By Lois Rogers | Correspondent

The lingering “Francis Effect” drew several dozen members of St. Robert Bellarmine Parish, Freehold,  recently to hear noted papal expert Dr. Christopher Bellitto expound on the Pope's early fall visit to the United States.

As usual with Dr. Bellitto, those who came looking for Francis also got a hearty dose of wide-ranging, historical context on his predecessors – from the beginning of the Church to Popes Benedict and the now St. John Paul II.

This overall context was exactly why Mike Grom made a point of attending the program created especially for “Being Catholic” a parish ministry which presents talks by experts on the third Wednesday of every month on every aspect of faith.

Grom, who is in the Rite of Christian Initiation of Adults at the parish, describes himself as coming from a non-denominational Christian background. Grom sees the “Being Catholic” program as one more way to enhance his knowledge of the faith.

Especially in light of Pope Francis' recent visit, Grom found Bellitto's presentation enlightening. “It was very good to hear an intellectual who follows the pope so closely.”

Dr. Christopher Bellitto, an associate professor of history at Kean University, Union, is a frequent public speaker and media commentator on Church history and contemporary Catholicism, and his insights on the papacy have often appeared in such publications as The New York Times and the Washington Post. The St. Robert Bellarmine parishioner has appeared on The History Channel, CNN, MSNBC, PBS' News Hour, National Public Radio and other radio and TV stations.

He was a frequent media commentator following the death of St. John Paul II and the papal conclave that elected Pope Benedict XVI. His insights were frequently shared in newspapers and television during the resignation of Benedict and the conclave that elected Francis.

Bellitto walked his listeners back in time to the earliest days of the papacy and then offered a clear trail of how the papacy evolved into the institution we know today.

Among the details he said – how Rome's highly developed network of roads helped the Apostles reach scattered communities all over the empire. He also spoke about the fact that despite great challenges and difficulties and an assortment of “odd characters,” over the two millenniums of the Church, “the papacy endures.”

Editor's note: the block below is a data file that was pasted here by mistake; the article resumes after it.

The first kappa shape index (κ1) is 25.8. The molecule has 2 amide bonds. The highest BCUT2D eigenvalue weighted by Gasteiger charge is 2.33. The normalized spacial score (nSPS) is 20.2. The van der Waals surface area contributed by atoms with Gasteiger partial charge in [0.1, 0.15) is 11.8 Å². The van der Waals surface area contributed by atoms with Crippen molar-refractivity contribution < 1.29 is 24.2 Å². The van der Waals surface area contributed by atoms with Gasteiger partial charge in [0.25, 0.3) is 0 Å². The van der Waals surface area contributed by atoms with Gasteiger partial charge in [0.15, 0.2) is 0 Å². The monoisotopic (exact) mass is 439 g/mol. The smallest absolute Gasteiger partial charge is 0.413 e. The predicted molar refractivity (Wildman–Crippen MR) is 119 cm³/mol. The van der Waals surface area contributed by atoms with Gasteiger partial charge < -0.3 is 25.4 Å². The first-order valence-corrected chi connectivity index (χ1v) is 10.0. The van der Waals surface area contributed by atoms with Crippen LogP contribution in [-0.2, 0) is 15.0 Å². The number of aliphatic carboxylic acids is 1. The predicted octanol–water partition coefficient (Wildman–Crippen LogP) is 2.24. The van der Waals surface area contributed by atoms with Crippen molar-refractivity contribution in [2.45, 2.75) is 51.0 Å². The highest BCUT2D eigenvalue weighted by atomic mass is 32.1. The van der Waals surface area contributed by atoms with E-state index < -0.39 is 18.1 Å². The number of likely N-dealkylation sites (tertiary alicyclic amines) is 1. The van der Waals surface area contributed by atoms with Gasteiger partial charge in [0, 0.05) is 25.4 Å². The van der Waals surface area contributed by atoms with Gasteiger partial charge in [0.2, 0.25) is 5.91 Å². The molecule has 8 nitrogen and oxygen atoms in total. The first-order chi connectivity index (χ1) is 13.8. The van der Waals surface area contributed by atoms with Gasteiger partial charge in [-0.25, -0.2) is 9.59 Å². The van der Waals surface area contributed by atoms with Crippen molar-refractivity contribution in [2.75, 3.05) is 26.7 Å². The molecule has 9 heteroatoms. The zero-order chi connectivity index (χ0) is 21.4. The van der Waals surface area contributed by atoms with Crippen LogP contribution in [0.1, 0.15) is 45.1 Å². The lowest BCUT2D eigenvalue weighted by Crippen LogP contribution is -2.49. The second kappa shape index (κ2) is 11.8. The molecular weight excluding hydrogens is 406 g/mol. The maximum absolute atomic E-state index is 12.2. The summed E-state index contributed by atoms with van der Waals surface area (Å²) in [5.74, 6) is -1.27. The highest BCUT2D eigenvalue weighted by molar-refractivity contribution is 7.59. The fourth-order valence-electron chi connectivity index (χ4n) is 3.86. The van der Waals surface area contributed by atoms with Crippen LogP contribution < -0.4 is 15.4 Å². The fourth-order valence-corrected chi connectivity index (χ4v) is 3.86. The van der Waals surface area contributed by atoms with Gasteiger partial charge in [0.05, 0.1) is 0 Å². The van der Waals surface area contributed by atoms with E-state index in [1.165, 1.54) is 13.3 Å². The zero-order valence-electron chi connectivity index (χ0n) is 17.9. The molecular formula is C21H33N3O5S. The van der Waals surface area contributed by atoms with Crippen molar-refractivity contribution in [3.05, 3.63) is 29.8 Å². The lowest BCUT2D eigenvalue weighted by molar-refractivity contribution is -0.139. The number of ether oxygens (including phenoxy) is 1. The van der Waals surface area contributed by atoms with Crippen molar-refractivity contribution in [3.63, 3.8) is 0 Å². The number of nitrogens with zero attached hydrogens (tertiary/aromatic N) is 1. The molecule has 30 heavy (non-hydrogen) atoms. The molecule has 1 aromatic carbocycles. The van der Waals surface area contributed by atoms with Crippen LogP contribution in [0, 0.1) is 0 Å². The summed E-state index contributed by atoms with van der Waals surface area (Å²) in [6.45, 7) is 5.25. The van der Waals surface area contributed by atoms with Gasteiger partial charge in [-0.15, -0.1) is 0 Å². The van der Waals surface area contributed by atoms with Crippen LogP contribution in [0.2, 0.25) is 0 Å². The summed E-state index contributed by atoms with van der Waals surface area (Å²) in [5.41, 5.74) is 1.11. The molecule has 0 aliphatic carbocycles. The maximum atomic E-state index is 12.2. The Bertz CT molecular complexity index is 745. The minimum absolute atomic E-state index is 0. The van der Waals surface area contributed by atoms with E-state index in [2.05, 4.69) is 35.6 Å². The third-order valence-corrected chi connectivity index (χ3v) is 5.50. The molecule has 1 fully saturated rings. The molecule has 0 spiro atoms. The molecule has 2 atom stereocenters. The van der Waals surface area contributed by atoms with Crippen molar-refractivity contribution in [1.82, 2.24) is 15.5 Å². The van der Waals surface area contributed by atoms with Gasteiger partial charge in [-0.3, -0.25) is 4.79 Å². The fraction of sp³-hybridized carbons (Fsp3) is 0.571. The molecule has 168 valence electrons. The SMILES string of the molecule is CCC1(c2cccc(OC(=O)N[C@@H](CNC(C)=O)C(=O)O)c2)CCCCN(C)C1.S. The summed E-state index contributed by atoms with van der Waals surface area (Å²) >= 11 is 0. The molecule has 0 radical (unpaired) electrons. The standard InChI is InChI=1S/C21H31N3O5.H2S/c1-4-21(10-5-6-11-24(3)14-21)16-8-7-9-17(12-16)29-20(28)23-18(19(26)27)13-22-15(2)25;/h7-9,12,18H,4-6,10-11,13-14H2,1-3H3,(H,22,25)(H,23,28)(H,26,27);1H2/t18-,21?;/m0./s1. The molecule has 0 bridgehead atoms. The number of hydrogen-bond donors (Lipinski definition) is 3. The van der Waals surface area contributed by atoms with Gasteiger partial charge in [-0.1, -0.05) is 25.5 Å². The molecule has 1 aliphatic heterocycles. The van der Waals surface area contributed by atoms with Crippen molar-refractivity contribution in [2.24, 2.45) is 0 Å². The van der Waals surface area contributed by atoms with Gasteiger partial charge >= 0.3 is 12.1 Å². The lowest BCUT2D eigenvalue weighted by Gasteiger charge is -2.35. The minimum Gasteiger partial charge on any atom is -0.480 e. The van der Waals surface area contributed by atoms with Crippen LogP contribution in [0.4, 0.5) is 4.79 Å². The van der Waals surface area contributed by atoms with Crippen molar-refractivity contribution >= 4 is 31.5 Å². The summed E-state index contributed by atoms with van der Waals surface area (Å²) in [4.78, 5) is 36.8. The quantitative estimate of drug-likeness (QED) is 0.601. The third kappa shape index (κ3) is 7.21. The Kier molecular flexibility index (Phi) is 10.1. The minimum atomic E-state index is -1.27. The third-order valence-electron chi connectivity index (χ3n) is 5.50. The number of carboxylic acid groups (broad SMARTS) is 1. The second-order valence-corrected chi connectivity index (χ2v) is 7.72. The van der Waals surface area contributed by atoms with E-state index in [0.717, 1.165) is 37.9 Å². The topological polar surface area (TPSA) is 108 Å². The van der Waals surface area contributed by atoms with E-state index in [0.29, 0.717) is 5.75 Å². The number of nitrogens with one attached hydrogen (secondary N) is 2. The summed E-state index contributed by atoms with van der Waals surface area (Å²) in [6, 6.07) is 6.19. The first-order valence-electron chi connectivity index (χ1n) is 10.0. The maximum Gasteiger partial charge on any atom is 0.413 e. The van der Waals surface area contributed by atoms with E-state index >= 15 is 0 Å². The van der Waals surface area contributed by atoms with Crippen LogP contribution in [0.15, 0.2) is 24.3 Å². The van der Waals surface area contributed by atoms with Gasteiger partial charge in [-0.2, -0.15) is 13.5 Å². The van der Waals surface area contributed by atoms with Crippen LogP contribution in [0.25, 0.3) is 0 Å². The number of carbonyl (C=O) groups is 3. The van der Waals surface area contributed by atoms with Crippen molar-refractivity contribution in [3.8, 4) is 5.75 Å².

Bringing the journey into the 20th and 21st centuries, he shared glimpses of Francis' immediate predecessors – including St. John XXIII and Paul VI, noting that the later really set the framework for the pilgrim popes we have come to expect.

“He was the first pope to leave the Holy Land since Peter,” said Bellitto. “He was the first pope to bring the center (of the papacy) to the periphery. What Francis is doing (with his travels) has its roots in Paul.”

Focusing part of the program on the uniquely human aspects of Francis' personality, he drew attention to the fact that he obviously enjoys huge Masses, head dresses and personal contact with as many people as possible. He spoke of Francis' “brilliant move” in the simultaneous canonization of John XXIII and John Paul II. He also noted the way his trip to the United States reflected his commitment to “stop polarization. He takes his role as a bridge builder very seriously,” Bellitto said, noting that the very ancient papal title “pontifex” – is Latin for bridge builder.

The professor and Msgr. Sam A. Sirianni, pastor of St. Robert Bellarmine, who joined in the discussion, agreed that in order to keep the momentum of the Francis Effect going, “boots on the ground” everyone – from the local Church and Catholics in general -- needs to do their part, evangelizing, reaching out to encourage people to participate and “bringing the periphery into the center.”

Noting that he has been to previous presentations by Dr. Bellitto, Paul Hessler said he enjoys the format and finds them to always be “entertaining because he just so upbeat and informative.”

“When he and Msgr. Sirianni take questions together, they offer two different views on the same track and gives you a broad picture,” said Hessler.

For information on upcoming monthly “Being Catholic” programs, go to